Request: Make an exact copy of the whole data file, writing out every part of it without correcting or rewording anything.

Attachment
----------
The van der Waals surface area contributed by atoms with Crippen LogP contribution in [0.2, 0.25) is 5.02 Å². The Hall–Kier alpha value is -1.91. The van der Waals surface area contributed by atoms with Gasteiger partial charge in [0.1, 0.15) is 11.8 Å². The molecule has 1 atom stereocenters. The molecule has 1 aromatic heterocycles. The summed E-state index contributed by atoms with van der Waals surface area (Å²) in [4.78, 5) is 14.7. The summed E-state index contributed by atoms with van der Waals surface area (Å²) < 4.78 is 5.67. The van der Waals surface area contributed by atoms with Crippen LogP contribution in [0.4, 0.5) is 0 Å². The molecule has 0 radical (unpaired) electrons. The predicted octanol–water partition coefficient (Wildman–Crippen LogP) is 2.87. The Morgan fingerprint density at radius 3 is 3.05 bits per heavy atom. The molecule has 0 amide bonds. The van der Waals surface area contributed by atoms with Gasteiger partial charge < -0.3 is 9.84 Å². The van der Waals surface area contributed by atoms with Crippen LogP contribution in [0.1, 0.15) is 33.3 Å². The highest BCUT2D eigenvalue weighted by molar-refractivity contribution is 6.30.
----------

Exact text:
The van der Waals surface area contributed by atoms with Crippen LogP contribution in [0.2, 0.25) is 5.02 Å². The Hall–Kier alpha value is -1.91. The van der Waals surface area contributed by atoms with Gasteiger partial charge in [0.1, 0.15) is 11.8 Å². The molecule has 1 atom stereocenters. The molecule has 1 aromatic heterocycles. The summed E-state index contributed by atoms with van der Waals surface area (Å²) in [4.78, 5) is 14.7. The summed E-state index contributed by atoms with van der Waals surface area (Å²) < 4.78 is 5.67. The van der Waals surface area contributed by atoms with Crippen LogP contribution in [0.4, 0.5) is 0 Å². The molecule has 0 radical (unpaired) electrons. The predicted octanol–water partition coefficient (Wildman–Crippen LogP) is 2.87. The Morgan fingerprint density at radius 3 is 3.05 bits per heavy atom. The molecule has 0 amide bonds. The van der Waals surface area contributed by atoms with Gasteiger partial charge < -0.3 is 9.84 Å². The van der Waals surface area contributed by atoms with Crippen LogP contribution in [0.1, 0.15) is 33.3 Å². The highest BCUT2D eigenvalue weighted by molar-refractivity contribution is 6.30.